Berkeley's immaterialism aims to undermine Descartes's skeptical arguments by denying that the connection between sensory perception and reality is contingent. However, this seems to undermine Berkeley's (alleged) defense of commonsense by failing to recognize the existence of objects not presently perceived by humans. I argue that this problem can be solved by means of two neglected Berkeleian doctrines: the status of the world as "a most coherent, instructive, and entertaining Discourse" which is 'spoken' by God (Siris, sect. 254) and the (...)
  5. On Certainty, Skepticism and Berkeley's Idealism.Tero Vaaja - 2011 - SATS 12 (2):253-265.
    In this paper, I survey the way Wittgenstein reacts to radical philosophical doubt in his On Certainty.He deems skeptical doubt in some important cases idle, pointless or otherwise negligible. I point out that several passages of On Certainty make it difficult to judge whether Wittgenstein intends to address a skeptic or a metaphysical idealist. Drawing attention to the anti-skeptical nature of Berkeley’s idealism, I go on to argue that the question is far from trivial: rather, it affects the way we (...)
  6. Idealism and Greek Philosophy: What Descartes Saw and Berkeley Missed.M. F. Burnyeat - 1982 - Royal Institute of Philosophy Lectures 13:19-50.
  7. George Berkeley, Common Sense, and, Classical Realism.Theodore Young - 1985 - Proceedings of the Heraclitean Society 10:113-133.
  8. How Berkeley's Gardener Knows His Cherry Tree.Kenneth L. Pearce - 2017 - Pacific Philosophical Quarterly 98 (S1):553-576.
    The defense of common sense in Berkeley's Three Dialogues is, first and foremost, a defense of the gardener's claim to know this cherry tree, a claim threatened by both Cartesian and Lockean philosophy. Berkeley's defense of the gardener's knowledge depends on his claim that the being of a cherry tree consists in its being perceived. This is not something the gardener believes; rather, it is a philosophical analysis of the rules unreflectively followed by the gardener in his use of the (...)
  9. Idealism, Skepticism, Common Sense.George Pappas - 2003 - In Jorge J. E. Gracia, Gregory M. Reichberg & Bernard N. Schumacher (eds.), The Classics of Western Philosophy: A Reader's Guide. Blackwell. pp. 270.
  10. Berkeley, Pyrrhonism, and the Theaetetus.Kenneth Winkler - 2004 - In Walter Sinnott-Armstrong (ed.), Pyrrhonian Skepticism. Oxford University Press. pp. 48--54.
    This essay reinterprets Berkeley’s idealism as partially motivated by a need to overcome the Agrippan mode of relativity pressed by Pyrrhonists. It compares Berkeley’s solution to that of Protagoras as presented in Plato’s Theaetetus, and argues that Berkeley needed to depend on reason — intuition or demonstration — to avoid skepticism. In this interpretation, Berkeley is closer to the rationalist tradition than usually recognized.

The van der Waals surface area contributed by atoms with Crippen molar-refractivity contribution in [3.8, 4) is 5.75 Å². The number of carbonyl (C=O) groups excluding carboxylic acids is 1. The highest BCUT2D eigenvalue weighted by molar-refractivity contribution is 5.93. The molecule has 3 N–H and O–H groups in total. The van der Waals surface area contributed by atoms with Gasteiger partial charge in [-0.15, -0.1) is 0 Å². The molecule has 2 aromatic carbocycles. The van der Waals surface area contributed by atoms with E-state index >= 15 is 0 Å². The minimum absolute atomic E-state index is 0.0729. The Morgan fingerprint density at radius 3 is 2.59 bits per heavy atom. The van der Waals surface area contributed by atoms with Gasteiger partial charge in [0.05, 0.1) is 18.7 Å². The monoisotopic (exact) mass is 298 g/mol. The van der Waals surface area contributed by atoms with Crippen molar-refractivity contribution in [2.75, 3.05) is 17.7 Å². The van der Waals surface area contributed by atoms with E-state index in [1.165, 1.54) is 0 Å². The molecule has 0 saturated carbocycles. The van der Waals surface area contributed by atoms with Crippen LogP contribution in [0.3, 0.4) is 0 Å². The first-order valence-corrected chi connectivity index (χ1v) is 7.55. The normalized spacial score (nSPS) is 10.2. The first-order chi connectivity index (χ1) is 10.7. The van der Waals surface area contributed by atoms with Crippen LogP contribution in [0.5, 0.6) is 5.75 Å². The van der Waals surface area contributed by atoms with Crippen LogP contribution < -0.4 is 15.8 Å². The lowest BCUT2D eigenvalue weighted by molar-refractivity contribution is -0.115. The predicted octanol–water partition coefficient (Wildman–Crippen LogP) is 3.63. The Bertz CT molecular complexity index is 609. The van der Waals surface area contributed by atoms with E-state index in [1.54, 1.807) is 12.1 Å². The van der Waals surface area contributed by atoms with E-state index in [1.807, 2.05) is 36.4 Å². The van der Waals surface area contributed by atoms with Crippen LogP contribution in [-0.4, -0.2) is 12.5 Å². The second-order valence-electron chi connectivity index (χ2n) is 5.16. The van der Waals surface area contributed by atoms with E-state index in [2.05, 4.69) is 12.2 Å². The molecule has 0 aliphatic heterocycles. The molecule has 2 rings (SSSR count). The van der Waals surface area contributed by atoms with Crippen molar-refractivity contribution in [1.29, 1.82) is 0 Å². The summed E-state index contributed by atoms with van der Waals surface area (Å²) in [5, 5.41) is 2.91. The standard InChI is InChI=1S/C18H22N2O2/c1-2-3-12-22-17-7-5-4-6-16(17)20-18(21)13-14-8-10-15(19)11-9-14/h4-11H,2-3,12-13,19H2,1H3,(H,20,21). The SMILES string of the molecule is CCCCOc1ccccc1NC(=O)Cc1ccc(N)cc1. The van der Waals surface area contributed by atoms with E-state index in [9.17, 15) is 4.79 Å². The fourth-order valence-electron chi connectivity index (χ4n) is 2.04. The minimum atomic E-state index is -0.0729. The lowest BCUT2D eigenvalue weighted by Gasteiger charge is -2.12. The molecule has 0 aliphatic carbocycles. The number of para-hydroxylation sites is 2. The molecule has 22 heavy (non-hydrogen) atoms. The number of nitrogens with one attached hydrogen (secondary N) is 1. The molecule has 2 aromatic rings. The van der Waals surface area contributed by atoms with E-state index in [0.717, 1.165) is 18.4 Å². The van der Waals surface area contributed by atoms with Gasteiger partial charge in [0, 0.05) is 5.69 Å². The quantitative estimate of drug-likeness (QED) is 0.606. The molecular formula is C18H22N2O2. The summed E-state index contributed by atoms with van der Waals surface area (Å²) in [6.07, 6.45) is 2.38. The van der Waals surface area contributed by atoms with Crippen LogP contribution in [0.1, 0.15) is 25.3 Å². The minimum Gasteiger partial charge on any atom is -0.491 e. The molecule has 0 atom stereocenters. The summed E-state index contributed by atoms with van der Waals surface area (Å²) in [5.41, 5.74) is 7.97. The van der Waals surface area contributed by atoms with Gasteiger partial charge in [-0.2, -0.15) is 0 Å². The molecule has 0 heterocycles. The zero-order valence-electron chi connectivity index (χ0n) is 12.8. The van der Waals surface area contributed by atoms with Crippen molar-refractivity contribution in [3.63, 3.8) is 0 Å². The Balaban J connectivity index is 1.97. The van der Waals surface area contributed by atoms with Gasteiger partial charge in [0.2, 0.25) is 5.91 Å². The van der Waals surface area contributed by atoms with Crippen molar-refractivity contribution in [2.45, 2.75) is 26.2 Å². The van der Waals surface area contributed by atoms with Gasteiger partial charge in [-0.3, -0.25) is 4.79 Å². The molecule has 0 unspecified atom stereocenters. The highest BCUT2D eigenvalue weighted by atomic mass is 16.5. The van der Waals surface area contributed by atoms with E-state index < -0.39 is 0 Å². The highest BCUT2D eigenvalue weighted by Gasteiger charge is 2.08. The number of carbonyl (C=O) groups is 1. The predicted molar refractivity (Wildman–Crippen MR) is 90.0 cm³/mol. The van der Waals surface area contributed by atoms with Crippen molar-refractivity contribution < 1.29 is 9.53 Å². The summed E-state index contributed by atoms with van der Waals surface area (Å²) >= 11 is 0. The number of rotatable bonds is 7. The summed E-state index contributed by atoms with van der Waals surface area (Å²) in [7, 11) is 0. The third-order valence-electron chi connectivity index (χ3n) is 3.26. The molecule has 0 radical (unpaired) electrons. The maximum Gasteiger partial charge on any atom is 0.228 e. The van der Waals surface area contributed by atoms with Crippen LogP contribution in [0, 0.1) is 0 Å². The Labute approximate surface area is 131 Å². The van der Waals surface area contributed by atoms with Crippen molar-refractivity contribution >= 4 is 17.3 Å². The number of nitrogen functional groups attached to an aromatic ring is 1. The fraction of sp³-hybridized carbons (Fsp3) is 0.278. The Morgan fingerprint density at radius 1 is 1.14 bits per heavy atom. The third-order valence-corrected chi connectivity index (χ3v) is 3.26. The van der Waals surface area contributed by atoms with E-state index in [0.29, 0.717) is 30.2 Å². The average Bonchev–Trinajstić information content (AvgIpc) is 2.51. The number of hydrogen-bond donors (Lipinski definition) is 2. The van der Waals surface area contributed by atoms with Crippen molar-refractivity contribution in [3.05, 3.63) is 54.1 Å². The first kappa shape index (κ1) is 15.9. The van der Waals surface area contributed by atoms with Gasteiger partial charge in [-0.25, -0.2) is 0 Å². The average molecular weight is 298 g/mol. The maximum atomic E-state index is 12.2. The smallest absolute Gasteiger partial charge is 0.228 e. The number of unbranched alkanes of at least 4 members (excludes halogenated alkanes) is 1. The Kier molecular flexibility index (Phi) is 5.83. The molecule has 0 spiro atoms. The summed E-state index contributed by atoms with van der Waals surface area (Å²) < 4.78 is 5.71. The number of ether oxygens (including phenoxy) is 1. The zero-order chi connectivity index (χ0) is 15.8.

11. Common Sense in Berkeley and Reid in Sens Commun.George S. Pappas - 1986 - Revue Internationale de Philosophie 40 (158):292-303.
  12. Berkeley on the Unity of the Self.S. C. Brown - 1971 - Royal Institute of Philosophy Lectures 5:64-87.
    That the legacy of Berkeley's philosophy has been a largely sceptical one is perhaps rather surprising. For he himself took it as one of his objectives to undermine scepticism. He roundly denied that there were ‘any principles more opposite to Scepticism than those we have laid down’ . Yet Hume was to write of Berkeley that ‘most of the writings of that very ingenious author form the best lessons of scepticism, Bayle not excepted’. And it has become something of a (...)
  13. Scepticism and its Refutation in George Berkeley's and Thomas Reid's Philosophies (Sceptycyzm I Dyskusja Z Nim W Filozofii George'a Berkeleya I Thomasa Reida).Kucharski Dariusz - 2010 - Studia Philosophiae Christianae 46 (2).
  14. Berkeley, défenseur du sens commun et théoricien de la connaissance d'autrui.Maxime Chastaing - 1953 - Revue Philosophique de la France Et de l'Etranger 143:219 - 243.
  15. Berkeley no país das Luzes: ceticismo e solipsismo no século XVIII.Sébastian Charles - 2004 - Doispontos 1 (2).
    A influência do ceticismo nos século XVI e XVII é por demais evidente para ser posta em questão. De Montaigne a Bayle, parece que o cético foi o promotor tanto de uma refutação radical dos princípios metafísicos escolásticos e depois cartesianos quanto de uma crítica feroz às autoridades religiosas e políticas. Ora, esse papel parece ter se amenizado no Século das Luzes, ou melhor, se deslocado - somente as dimensões críticas do social continuaram pertinentes. Pretende-se mostrar aqui o pressuposto de (...)
  16. As respostas de Berkeley ao ceticismo.Plínio Junqueira Smith - 2005 - Doispontos 1 (2):35-55.
    O artigo compara alguns aspectos da refutação do ceticismo nos Princípios e nos Três diálogos. Embora normalmente não se veja nenhuma diferença importante entre essas obras, duas hipóteses são defendidas aqui: de um lado, Berkeley desloca o foco de sua crítica das idéias abstratas para a noção de matéria e, de outro, muda sua estratégia de combate, da enunciação imediata da verdade para a lenta elaboração das consequências céticas da noção de matéria. Berkeley’s answers to skepticismThe topic of this paper (...)